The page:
presentation appear in the May supplemental issue of the 
journal Academic Emergency Medicine.

        New technique for malaria control reported

LONDON, -- British scientists say they've demonstrated the 
feasibility of preventing malaria parasites from becoming 
sexually mature, thereby controlling the disease. Research-
ers at the London School of Hygiene & Tropical Medicine and 
the Wellcome Trust Sanger Institute said the parasite -- 
Plasmodium falciparum -- is responsible for more than a mil-
lion malaria deaths a year. They said their discovery of a 
parasite enzyme could also have implications for controlling
the spread of drug resistance. "The enzyme we have discov-
ered, a protein kinasea, is essential for the development of
malaria parasite gametes," said David Baker, senior author 
of the study. "Working with genetically modified parasites, 
in combination with inhibitors of this enzyme, we have 
demonstrated that it is feasible to block the sexual stage 
of the life cycle of the malaria parasite. "This has excit-
ing implications in terms of improving how we go about tack-
ling malaria," he added. "If a drug can be developed that 
targets this stage of the life cycle, and combined with a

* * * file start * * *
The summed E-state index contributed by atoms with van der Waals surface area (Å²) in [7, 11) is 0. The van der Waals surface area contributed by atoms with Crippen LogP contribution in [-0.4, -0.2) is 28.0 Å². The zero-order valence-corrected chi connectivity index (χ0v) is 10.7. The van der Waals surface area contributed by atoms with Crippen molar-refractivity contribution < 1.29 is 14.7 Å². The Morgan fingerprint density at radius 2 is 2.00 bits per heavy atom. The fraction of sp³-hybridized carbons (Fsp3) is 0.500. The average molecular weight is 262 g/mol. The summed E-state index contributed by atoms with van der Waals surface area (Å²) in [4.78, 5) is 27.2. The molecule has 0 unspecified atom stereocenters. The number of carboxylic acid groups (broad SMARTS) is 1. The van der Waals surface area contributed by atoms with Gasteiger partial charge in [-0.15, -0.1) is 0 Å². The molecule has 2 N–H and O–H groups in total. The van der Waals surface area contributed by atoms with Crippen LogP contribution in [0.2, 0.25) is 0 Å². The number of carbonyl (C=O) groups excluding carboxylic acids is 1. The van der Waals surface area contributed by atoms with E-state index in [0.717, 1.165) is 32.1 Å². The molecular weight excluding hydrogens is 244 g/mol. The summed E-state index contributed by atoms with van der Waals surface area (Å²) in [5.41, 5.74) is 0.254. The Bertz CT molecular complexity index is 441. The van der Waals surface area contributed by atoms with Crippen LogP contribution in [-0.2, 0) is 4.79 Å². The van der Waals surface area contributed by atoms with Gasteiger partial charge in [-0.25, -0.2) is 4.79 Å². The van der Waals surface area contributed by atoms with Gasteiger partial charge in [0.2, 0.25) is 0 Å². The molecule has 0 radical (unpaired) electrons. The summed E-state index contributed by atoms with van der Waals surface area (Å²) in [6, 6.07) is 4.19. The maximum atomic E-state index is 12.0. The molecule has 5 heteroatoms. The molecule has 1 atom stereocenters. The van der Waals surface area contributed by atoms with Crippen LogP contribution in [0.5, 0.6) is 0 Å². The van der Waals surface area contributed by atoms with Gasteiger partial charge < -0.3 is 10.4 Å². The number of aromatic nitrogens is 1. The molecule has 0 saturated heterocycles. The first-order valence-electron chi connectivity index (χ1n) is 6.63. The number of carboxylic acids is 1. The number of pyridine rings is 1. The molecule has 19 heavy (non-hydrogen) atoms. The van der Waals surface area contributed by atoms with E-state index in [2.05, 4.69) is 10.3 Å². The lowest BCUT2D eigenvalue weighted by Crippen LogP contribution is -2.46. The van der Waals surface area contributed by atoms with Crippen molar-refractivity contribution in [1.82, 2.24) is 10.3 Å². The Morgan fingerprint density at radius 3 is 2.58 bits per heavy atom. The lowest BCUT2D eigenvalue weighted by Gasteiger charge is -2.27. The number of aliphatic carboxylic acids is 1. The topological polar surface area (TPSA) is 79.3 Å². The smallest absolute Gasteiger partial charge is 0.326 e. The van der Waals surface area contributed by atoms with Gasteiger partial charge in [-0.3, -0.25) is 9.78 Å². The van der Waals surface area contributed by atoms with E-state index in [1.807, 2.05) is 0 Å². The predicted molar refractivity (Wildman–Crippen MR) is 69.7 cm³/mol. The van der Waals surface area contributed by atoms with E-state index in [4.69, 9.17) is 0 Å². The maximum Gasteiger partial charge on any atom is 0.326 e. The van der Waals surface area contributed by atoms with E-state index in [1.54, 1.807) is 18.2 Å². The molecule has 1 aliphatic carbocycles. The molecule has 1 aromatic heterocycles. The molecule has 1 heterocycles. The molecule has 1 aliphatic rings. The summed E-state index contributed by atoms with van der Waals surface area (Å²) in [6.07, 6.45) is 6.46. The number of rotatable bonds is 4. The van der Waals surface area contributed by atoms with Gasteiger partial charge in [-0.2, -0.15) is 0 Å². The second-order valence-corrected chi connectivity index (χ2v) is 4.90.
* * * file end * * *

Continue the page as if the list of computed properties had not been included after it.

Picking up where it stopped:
curative drug, it would be an important new approach for 
controlling malaria transmission and the spread of drug 
resistance." The findings appear in the journal PLoS 
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         FDA reviews Enbrel, Humira and Remicade

WASHINGTON, -- The U.S. Food and Drug Administration has 
announced a safety review of several drugs known as tumor 
necrosis factor, or TNF, blockers. The agency said the drugs
-- Enbrel, Humira and Remicade -- are being reviewed for a 
possible association with development of lymphoma and other 
cancers in children and young adults treated for juvenile 
idiopathic arthritis and Crohn's disease. The drugs suppress
the immune system by blocking the activity of TNF, a subst-
ance in the body that can cause inflammation and lead to 
immune system-related diseases. The FDA said it has asked 
the makers of the TNF blockers to supply information about 
all cases of cancer reported in children and young adults 
taking TNF blockers. While the review is ongoing, FDA adv-
ises doctors to weigh the possible association with lymphoma
and other cancers against the benefits of treatment when 
prescribing TNF blockers to children and young adults. 
Enbrel is manufactured by Amgen and Wyeth Pharmaceuticals, 
Humira is produced by Abbott Laboratories and Remicade is 
manufactured by Centocor Inc.